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PRETERM LABOUR

AND
PREMATURE RUPTURE OF
MEMBRANES
Objectives
Definitions
Introduction, epidemiology and causes
Clinical example & Differential diagnosis.
Diagnosis and management of PTL, including tocolysis
and steroids prophylaxis.
Management of PT delivery.
Diagnosis & management of PROM

Definitions
Prematurity: delivery before 37 weeks
Preterm Labor: Onset of labor at gestation less than 37
completed weeks from the first day of the last menstrual
period.
Preterm Delivery: Birth before 37 weeks.
Premature rupture of membranes: Spontaneous rupture of
membrane prior to the onset of labor (= Pre-labor rupture
of membrane). It can be either at term (PROM) or preterm
(PPROM).


Definitions
Low birth weight (LBW): < 2500 grams .
Very LBW: < 1000 grams.
Stillbirth (SB): Intrauterine death after 20 weeks.
Neonatal death (NND): death within 28 days after birth.
Early NND: death in first 7 days of birth.
Late NND: death between days 8 28 of birth.
Perinatal mortality (PNM) rate = (SB+NND)/1,000 births
Introduction
Preterm labour (PTL) and preterm delivery is a
major complication of pregnancy (7%).
The commonest cause of perinatal mortality
(75%).

Introduction
One third(1/3
rd
of PTL cases are associated with
preterm premature rupture of membranes
(PPROM).
PPROM increases the risk of maternal and fetal
infection & as well as PTL.

Etiology Of Preterm Labor
Idiopathic (30%)

Fetal factors
PROM (30%)
Multiple pregnancy
Polyhydramnios
Placental pathology
Fetal anomalies


Etiology Of Preterm Labor
Maternal Factors
Prior history of preterm labor increases risk of
PTL with each pregnancy (16-32%)
Socioeconomic status(low)
Maternal disease(medical illnesses)
Uterine anomalies and tumours
Dilated cervix
Smoking & cocaine use

Etiology Of Preterm Labor
Placental Factors
Antepartum hemorrhage
Placental insufficiency
So etiologies may be are fetal, maternal or
placental

Premature Rupture of Membranes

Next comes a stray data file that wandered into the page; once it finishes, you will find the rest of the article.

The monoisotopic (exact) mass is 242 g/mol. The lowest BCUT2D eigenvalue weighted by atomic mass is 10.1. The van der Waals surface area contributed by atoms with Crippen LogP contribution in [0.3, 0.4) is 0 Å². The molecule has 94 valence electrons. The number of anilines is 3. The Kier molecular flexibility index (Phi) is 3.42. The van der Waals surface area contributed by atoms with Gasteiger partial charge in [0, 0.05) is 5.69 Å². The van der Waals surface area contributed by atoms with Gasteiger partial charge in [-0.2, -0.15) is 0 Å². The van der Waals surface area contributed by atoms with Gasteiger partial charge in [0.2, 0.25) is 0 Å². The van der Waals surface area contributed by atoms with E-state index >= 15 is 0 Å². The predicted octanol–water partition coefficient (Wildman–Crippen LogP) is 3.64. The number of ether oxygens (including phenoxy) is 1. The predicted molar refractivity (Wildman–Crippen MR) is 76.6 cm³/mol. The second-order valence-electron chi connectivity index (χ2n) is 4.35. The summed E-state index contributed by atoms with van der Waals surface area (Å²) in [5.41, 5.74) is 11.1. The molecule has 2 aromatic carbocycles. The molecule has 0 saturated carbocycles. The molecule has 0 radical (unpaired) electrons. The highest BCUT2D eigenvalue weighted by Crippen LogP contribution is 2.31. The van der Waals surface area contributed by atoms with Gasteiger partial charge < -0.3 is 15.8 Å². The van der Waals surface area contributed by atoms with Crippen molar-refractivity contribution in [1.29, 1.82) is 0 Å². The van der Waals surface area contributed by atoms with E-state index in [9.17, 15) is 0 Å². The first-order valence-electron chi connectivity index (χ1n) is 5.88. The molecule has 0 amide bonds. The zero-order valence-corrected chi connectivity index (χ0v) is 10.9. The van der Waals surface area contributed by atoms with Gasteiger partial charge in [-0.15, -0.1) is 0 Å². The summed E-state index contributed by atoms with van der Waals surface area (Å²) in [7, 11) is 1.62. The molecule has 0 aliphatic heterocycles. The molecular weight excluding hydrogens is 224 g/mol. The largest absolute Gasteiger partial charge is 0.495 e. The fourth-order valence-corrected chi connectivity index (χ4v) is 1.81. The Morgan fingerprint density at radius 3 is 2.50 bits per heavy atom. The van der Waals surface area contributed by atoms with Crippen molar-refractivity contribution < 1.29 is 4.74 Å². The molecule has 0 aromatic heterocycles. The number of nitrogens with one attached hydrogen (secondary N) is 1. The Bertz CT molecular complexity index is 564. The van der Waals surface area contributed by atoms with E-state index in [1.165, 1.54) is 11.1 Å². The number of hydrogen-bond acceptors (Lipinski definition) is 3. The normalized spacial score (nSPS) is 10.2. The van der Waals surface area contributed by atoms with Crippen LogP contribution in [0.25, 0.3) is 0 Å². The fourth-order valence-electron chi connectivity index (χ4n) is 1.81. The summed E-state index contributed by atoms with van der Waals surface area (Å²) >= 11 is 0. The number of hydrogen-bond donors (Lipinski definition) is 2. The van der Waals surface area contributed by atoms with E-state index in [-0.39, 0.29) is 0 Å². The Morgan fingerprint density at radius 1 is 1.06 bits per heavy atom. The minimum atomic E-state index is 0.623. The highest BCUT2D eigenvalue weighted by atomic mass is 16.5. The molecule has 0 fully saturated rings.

Incidence

10% at term ( 37 weeks)

30% at preterm (Preterm PROM) < 37 weeks.

Premature Rupture of Membranes
Etiologies and Risk Factors
Unexplained despite theories
Infection
Collagen abnormalities
Incompetent cervix or cervical insufficiency
Polyhydramnios

Premature Rupture of Membranes
Infection
Hemolytic streptococcus (group B)**
Bacterial Vaginosis (Gardnerella vaginalis)
Ureaplasma urealyticum
Mycoplasm hominis
STDs

Clinical Example
A 30 year old woman presents at 31 weeks
gestations having lower abdominal pain and
leaking clear fluid from the vagina.

Discuss her management.

Differential Diagnosis
DDx Of vaginal leaking
PROM PTL
Urine Incontinence
Vaginal discharge
DDx of lower abd. Pain
PTL PROM
Braxton-Hicks contractions
Placental abruptio
UTI
Musculoskeletal
Fibroid or adnexal pathology
Non-gyn e.g. appendicitis
Preterm labor

Diagnosis
Uterine contractions: 4 in 20 minutes or 8 in 60 minutes. OR
The cervix is dilated to 2 cm or is effaced at least 80 percent. OR
Serial examinations, preferably by the same observer, reveal
changes in the cervix. OR
The membranes are ruptured with contractions.

Management of Preterm Labor
1. Admit to labor room
2. Start IV hydration
3. Sedation: Pethidine 50-100 mg IM/IV
4. CBC, Blood group and type and hold, Urinalysis
5. External cardiotocography
Management of Preterm Labor
6. Establish diagnosis
Assess uterine activity
Assess condition of cervix
Rule out other differential diagnosis
7. Establish gestational age by reviewing date and
ultrasound

Management of Preterm Labor
Two possible scenarios:
1. Diangnosis not confirmed
No active treatment
Bed Rest
Transfer to ward and home when pain settled
2. Diagnosis confirmed
Tocolysis is started if indicated
Prophylactic steroids for pulmonary maturity
Ampicillin 1 g q 6 hr IV
Consult neonatologist to discuss prognosis
Plan mode of delivery.
Discuss with neonatologist
Availability of incubator.
Survival and morbidity.
Mode of delivery.
Perinatal morbidity:
Respiratory distress.
Infection: lung,blood,csf,urine
Intraventricular hemorrhage.
Necrotizing enterocolitis.
Chronic lung disease
Cerebral palsy
Developmental delay
Retinopathy and hearing deficits.
Feeding issues.
Other complications.
Tocolysis
Attempt to stop uterine contractions using drug agents.
Effective only for 48 hours.
Indicated for
1. Allowing prophylactic steroids to act
2. During transfer of patient to another center
3. Treating uterine hypercontractions
4. Around surgery during pregnancy e.g. appendectomy




Tocolysis
Agents used:
Betamimetic drugs; mainly Ritodrine (Yutopar) and
Terbutaline
Prostaglandin synthetase inhibitions; indomethacin and aspirin.
Calcium antagonists e.g. magnesium sulphate & nifidipine
Oxytocin receptor blockers e.g atosiban
Glyceryl trinitrate

Tocolysis
Contraindications

1. Maternal conditions requiring termination of the
pregnancy
Severe hypertension, preeclampsia or eclampsia.
Uncontrolled diabetes, especially with ketoacidosis.
Chorioamnionitis.